Tax records from 2012 list his salary from the service dog agency as $157,411.

The Virginia Attorney General’s office has received 30 complaints against Warren Retrievers, but declined to discuss the details of any of them.

Providers of service dogs operate relatively free of government regulation or required standards, and some think it’s time for that to change.

“This is an industry that’s fraught with fraud,” said Brent Brooks, president of The Diabetes Alert Dog Alliance (DADA). “It angers me to have to say it but you have to be skeptical.”

Dachshund’s blindness doesn’t slow him down

Here’s a quick video update on Ace’s old neighborhood walking buddy, Frank, who went blind a couple of months ago from diabetes.

When first they met, the dachsund’s only problem was being a bit overweight. With exercise and dieting he was trimming down nicely when he was diagnosed with diabetes and, almost overnight, lost his eyesight.

That made him a little hesitant, especially when he was outside, and wary about taking that next step — but only for a few days.

Now, he he tears up the nature trail when he comes over my way for a visit. And, as you can see from this outing to a soccer field, recorded by his owner, he bounds as much as he ever did, if not more. These days, he doesn’t hesitate to go full speed ahead, even when he’s not sure what’s ahead.

Dog amputates his diabetic master’s toe

Kiko the terrier not only detected his master’s diabetes, he went so far as to perform surgery — chewing off his owner’s toe, and possibly saving his life.

The Jack Russell terrier apparently sensed an infection festering in his master’s right big toe — and, unlike his master, took steps to resolve the situation.

A trip to the hospital afterwards confirmed that Jerry Douthett’s toe required amputation, and Douthett credits the dog with helping him realize he has been suffering from Type 2 diabetes.

Douthett had a dangerously high blood-sugar level of 560 when admitted to the hospital, according to the Grand Rapids Press — many times the recommended 80 to 120.

Kiko apparently even waited until his owner, a 48-year-old musician, was well anesthesized before beginning the operation.

“Jerry had had all these Margaritas, so I just let him sleep,” his wife, Rosee, a registered nurse, told the newspaper. “But then I heard these screams coming from the bedroom, and he was yelling, ‘My toe’s gone, my toe’s gone!'”

Douthett said his toe began swelling several months ago, but he didn’t tell anyone:  “I was hiding it from people, Rosee included … It smelled, and I look back now and realize every time we’d visit someone with a dog, their dog would be sniffing all over my foot.”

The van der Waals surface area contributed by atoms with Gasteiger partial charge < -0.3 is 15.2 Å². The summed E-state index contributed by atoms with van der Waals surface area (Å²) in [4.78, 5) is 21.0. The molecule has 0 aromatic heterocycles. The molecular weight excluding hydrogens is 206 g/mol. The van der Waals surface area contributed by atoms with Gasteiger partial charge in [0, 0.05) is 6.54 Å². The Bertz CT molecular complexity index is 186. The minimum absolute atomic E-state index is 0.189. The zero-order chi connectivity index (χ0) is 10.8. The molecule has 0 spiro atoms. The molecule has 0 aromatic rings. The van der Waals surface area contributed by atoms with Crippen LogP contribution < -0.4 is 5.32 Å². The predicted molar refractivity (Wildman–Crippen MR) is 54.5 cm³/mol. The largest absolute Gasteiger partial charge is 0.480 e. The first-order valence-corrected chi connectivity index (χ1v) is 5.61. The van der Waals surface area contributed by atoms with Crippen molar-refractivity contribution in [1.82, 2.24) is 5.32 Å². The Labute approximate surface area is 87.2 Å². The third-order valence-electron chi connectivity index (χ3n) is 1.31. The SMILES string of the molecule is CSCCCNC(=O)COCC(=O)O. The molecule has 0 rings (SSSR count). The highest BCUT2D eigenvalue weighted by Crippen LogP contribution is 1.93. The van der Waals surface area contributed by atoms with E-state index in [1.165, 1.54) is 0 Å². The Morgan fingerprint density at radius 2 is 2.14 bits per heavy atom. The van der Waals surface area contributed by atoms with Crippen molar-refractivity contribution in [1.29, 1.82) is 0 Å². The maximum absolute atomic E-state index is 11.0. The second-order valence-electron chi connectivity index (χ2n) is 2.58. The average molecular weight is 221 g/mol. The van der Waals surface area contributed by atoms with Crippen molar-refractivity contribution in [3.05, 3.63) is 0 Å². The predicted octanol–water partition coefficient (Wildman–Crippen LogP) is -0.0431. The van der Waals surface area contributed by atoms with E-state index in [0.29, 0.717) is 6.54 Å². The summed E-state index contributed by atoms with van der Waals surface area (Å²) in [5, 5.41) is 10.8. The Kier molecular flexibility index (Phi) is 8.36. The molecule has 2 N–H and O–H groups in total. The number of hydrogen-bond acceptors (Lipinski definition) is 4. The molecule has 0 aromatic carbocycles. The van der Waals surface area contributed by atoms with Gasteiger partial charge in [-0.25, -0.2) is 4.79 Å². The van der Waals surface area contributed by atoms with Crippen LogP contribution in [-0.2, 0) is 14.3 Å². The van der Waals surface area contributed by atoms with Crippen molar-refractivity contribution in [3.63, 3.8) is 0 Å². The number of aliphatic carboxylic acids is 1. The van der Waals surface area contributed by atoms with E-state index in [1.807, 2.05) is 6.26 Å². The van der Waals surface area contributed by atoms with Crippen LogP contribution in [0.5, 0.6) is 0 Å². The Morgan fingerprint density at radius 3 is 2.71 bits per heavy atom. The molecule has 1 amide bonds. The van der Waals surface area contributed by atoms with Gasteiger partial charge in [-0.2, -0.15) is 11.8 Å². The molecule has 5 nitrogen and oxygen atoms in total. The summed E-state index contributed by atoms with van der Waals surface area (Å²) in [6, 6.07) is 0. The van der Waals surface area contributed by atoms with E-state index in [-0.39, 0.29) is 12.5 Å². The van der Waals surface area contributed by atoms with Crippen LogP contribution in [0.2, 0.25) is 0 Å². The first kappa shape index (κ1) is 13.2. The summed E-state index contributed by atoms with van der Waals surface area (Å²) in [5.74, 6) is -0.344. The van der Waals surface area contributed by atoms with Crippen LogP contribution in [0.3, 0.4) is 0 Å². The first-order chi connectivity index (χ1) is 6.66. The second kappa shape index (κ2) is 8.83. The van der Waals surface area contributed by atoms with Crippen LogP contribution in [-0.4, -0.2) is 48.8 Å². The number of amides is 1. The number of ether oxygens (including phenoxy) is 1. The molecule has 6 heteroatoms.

At the hospital, doctors determined his toe was infected to the bone, and amputated what was left of the digit.

Researchers have found that dogs may be able to tell when their diabetic owners are in danger of having a severe diabetic episode. In a 2008 survey at Queen’s University Belfast in Northern Ireland, researchers found that 65 percent of diabetics reported that their pets had reacted by whining, barking or licking when they were having a blood sugar emergency.

At the Cancer and Bio-Detection Dogs Research Center in Aylesbury, England, dogs are trained and paired with diabetics so that they might be alerted when their blood sugar drops dangerously low.

(Photo: Katy Batdorff / The Grand Rapids Press)

A dog in every doctor’s office? Why not?

With evidence both anecdotal and scientific showing dogs have the potential to sniff out diabetes — or at least detect the changes that occur when a person is about to have a hypoglycemic attack — a research center in southern England is training dogs to warn diabetic owners when their blood sugar levels fall to dangerously low levels.

As this 2007 video shows, some dogs already have the skill down, but the Cancer and Bio-Detection Dogs research center in Aylesbury, based on recent evidence suggesting a dog’s hyper-sensitive nose can detect impending attacks, is now working to train 17 dogs that will be paired up with diabetic owners.

A survey last December by researchers at Queen’s University Belfast found 65 percent of 212 people with insulin-dependent diabetes reported that their pets had reacted by whining, barking, licking or some other display when they had a hypoglycemic episode, according to Reuters.

“Dogs have been trained to detect certain odors down to parts per trillion, so we are talking tiny, tiny amounts. Their world is really very different to ours,” research center Chief Executive Claire Guest said.

The center is continuing work to perfect dogs’ ability in spotting signs of cancer. Guest said having a dog in every doctor’s office would be impractical, but the research could help lead to the invention of an electronic nose that will mimic a dog’s.

“At the moment electronic noses are not as advanced as the dogs’, they are about 15 years behind. But the work that we are doing and what we are finding out will help scientists advance quickly so that they can use electronic noses to do the same thing,” she said.

Pretty amazing stuff, but I think I’d rather be diagnosed by a dog than an electronic nose. And what’s so impractical about a dog in every doctor’s office? Seems entirely practical to me, and a good way — if shelter dogs could be trained to sniff out disease — to allow everyone to live a little longer.

Besides, it would make doctors’ offices far more inviting, and give us something to do in the waiting room.